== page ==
Grantee Spotlight: Rise Against Suicide

September is National Suicide Prevention Awareness Month, and the mission of Lafayette-based Rise Against Suicide – to help youth at risk of suicide by eliminating financial and social barriers to treatment, hope, and healing – is more essential than ever.

“We anticipate that COVID-19 is going to cause a mental health pandemic,” says Jenna Clinchard, Executive Director. “Before COVID, Colorado's teen suicide rate increased by 58% between 2016 and 2019. Unfortunately, we expect this number to be even higher in our current ‘new normal.’
“Many youth have become homeless, food insecure, and left without healthcare because their parents have been laid off from work. As we know, homelessness, food insecurity, and no insurance cause a lot of stress that youth aren’t equipped to process on their own.”
Adds Jenna, “COVID has also caused our most vulnerable youth to be stuck in abusive homes with nowhere to escape, and their trauma continues to get worse.
“Online schooling, social distancing, and the unknowns of life right now are further causing youth to feel unsettled, and unable to process all of this.”
A majority of youth served by Rise Against Suicide are referred through local school districts. “However, with the kiddos doing remote learning, we’ve had to create new ways to reach them,” says Jenna.
“We’re now encouraging parents through the school districts and our website to reach out to our organization if their child is uninsured or underinsured, and struggling with suicidal ideation. We’ve also contacted other organizations that work with a similar youth demographic to contact us if they have kiddos that need help. As a community, we need to come together to make sure we keep our children safe and mentally healthy.”
Indeed, for Rise Against Suicideformerly known as the Second Wind Fund of Boulder County – funding from the Community Foundation’s COVID-19 Response Fund Boulder County has helped support 71 therapy sessions for its uninsured/underinsured who are youth struggling with suicidal ideation.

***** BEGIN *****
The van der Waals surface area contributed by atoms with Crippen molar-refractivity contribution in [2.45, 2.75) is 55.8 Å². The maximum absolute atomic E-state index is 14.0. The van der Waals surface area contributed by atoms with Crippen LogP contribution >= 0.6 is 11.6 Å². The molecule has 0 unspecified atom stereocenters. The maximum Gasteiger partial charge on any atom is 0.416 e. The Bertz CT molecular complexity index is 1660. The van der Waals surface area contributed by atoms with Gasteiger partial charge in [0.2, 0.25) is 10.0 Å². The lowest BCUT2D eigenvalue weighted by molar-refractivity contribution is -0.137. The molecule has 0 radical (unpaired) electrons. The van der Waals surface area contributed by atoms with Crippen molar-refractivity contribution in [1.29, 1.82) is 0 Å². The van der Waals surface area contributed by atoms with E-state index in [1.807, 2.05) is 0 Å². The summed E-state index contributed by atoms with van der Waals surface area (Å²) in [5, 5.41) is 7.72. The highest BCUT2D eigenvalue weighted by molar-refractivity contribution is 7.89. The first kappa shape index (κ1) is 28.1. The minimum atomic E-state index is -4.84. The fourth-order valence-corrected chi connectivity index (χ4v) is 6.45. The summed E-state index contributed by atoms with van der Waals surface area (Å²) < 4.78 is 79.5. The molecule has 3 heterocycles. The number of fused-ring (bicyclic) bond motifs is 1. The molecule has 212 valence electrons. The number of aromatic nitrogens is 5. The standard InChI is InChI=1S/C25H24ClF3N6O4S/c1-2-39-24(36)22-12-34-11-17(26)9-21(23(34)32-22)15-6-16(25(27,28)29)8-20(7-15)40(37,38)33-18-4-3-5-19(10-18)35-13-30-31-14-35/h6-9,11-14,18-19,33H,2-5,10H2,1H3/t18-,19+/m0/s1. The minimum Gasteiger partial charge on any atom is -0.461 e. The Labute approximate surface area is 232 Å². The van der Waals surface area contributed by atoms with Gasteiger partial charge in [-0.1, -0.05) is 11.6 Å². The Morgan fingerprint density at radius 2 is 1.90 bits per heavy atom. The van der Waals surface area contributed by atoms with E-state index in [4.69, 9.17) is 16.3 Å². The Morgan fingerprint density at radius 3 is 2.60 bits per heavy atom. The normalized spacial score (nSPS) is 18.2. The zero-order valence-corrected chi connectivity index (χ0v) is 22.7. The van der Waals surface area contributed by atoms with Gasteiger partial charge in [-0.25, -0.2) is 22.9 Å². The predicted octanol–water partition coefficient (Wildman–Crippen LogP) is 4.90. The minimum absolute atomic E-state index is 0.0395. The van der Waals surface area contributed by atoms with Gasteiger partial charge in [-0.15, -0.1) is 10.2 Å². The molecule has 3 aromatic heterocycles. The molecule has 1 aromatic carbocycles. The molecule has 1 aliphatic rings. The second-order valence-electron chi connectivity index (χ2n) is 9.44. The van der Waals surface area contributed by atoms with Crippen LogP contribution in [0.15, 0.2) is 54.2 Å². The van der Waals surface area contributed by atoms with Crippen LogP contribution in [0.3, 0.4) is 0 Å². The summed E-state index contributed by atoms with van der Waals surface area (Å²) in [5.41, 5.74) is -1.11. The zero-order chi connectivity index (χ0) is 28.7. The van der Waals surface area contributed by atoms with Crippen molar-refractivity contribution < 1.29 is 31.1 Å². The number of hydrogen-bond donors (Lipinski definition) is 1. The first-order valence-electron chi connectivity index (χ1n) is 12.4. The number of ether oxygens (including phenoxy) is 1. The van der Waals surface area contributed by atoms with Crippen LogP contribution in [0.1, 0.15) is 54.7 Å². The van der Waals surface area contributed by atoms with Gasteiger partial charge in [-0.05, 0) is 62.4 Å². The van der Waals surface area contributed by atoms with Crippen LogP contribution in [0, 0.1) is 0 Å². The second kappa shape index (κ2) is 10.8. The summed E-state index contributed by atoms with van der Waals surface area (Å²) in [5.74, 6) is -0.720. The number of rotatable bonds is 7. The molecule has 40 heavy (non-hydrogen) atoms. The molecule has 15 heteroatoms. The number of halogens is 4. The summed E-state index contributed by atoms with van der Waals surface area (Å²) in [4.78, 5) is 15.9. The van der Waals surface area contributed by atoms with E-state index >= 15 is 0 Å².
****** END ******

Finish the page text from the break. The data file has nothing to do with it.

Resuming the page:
“Before COVID, most of our [licensed and insured] therapists met the kiddos at their schools for therapy sessions,” explains Jenna. “Now, they meet online through telehealth. Some of our therapists are seeing youth in person, but all are using telehealth.
“We’re also bringing on an in-house qualified referral source who will perform risk assessments to identify suicidal ideation, and whether a child qualifies for our services. Taking this step will allow parents and youth to call our organization directly, and get a risk assessment performed within 24-72 hours.”
According to this parent testimonial, such innovations and dedication are paying off:
“I am writing to thank you for the help and hope you have given my son and our entire family. My 15-year-old son was seen by a therapist within his health insurance plan, and was found to be deeply depressed and suicidal. During this time of shock, pain, and fear, we were told the health insurance plan did not cover mental health treatment … so for him to be hospitalized or even receive outpatient counseling, we would have to pay fully out-of-pocket. Having limited financial resources, we were desperate to keep him safe and find outgoing therapy we could pay for without becoming homeless. We called over 30 resources trying to find help for him, and finally – through his school – found Rise Against Suicide. Words cannot express the relief and hope your organization offered at a time when we so desperately needed help.
“[…] As a parent, you feel so helpless and paralyzed with fear that you may lose your child. Yet there are such limited sources for help. You watch over your child so carefully from infancy, provide good nutrition, good physical care, protection from disease, safety, love, and nurturing – and, if you’re lucky, you have health insurance for your child. But what happens when your health insurance provider decides mental health isn’t something they will cover, and this precious child you love so much develops depression?
“[…] Available, affordable help is in short supply, which is why Rise Against Suicide is such a valuable and necessary fund. […] It has saved an untold number of lives. It has certainly rescued our family, and we will be forever grateful!”
Concludes Jenna, “It’s important that our community knows that, despite COVID-19, we’re open and still helping uninsured or underinsured youth – up to age 19 – who are struggling with suicidal ideation.”
Your Community Foundation established the COVID-19 Response Fund Boulder County to ensure essential services for community members who find themselves at the intersection of being most vulnerable to the virus and most impacted by inequity. Learn more and consider donating.